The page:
Python, Reticulated

Mainland Southeast Asia and nearby Pacific Islands, including the Philippines, Timor and Sumatra, Borneo and Java.

Rain forest, woodland and adjacent fringes of grasslands. They frequent rivers and areas with nearby streams and lakes.

The reticulate python holds the distinction of being the world’s longest snake. A specimen measuring 32 feet, 9 ½ inches, which was shot in Indonesia in 1912, is listed in the Guinness Book of Records as the longest snake. It’s contender for the title, the Anaconda, is likely the world’s heaviest snake. Record size giant snakes represent only a tiny fraction of their total populations. Large adult females would usually run about 22 feet for the reticulate python and about 17 feet for the anaconda. However, even snakes as large as this are unusual now, because of snakeskin collectors. Incidentally, snakeskin is a very poor quality substitute for leather.

About 30 years.

Oviparous. Like most pythons, the female coils herself around her eggs, which may number up to 100, to protect them and to aid in incubation. The eggs hatch in about 100 days. The hatchlings leave the nest area soon after and grow quickly.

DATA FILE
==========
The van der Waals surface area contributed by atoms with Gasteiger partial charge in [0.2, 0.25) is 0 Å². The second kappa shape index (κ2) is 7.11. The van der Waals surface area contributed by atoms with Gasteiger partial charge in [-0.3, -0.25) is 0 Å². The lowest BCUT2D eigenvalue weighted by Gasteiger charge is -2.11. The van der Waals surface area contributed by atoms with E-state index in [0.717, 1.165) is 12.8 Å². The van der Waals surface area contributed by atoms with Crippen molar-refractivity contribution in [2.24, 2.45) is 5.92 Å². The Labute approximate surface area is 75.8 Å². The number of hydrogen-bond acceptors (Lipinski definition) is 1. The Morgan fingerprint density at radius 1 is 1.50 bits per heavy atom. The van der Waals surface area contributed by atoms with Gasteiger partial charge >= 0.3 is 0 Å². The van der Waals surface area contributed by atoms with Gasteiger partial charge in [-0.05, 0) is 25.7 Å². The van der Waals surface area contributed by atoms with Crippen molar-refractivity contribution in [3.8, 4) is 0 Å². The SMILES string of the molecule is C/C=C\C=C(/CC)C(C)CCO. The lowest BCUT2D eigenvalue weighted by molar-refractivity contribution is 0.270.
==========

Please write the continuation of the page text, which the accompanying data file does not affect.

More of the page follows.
They feed on a variety of mammals, birds, lizards, and snakes. After eating, the python lies motionless for several days.

The reticulate python is a good colonizer. Excellent swimmers, they have been reported in open ocean and can be found on many small islands within their range. They are well camouflaged to survive among the fallen leaves and the light and shadows of their environment.
The reticulate python also is reasonably adapted to man’s presence and can even survive in populated areas, coming out at night to feed on rats, pigeons, chickens, ducks, etc. If the snake is large enough, it can feed on dogs, goats and pigs. There are rare occurrences of predation on humans.
The large size and uncertain disposition of these snakes make them a poor choice as pets. They are best maintained by zoological parks or by specialized collectors.

Common, however wild populations are facing trouble with poaching, habitat destruction and pet trade.

Snakes of the World
The Encyclopedia of Snakes, Mattison, Chris, Copyright 1995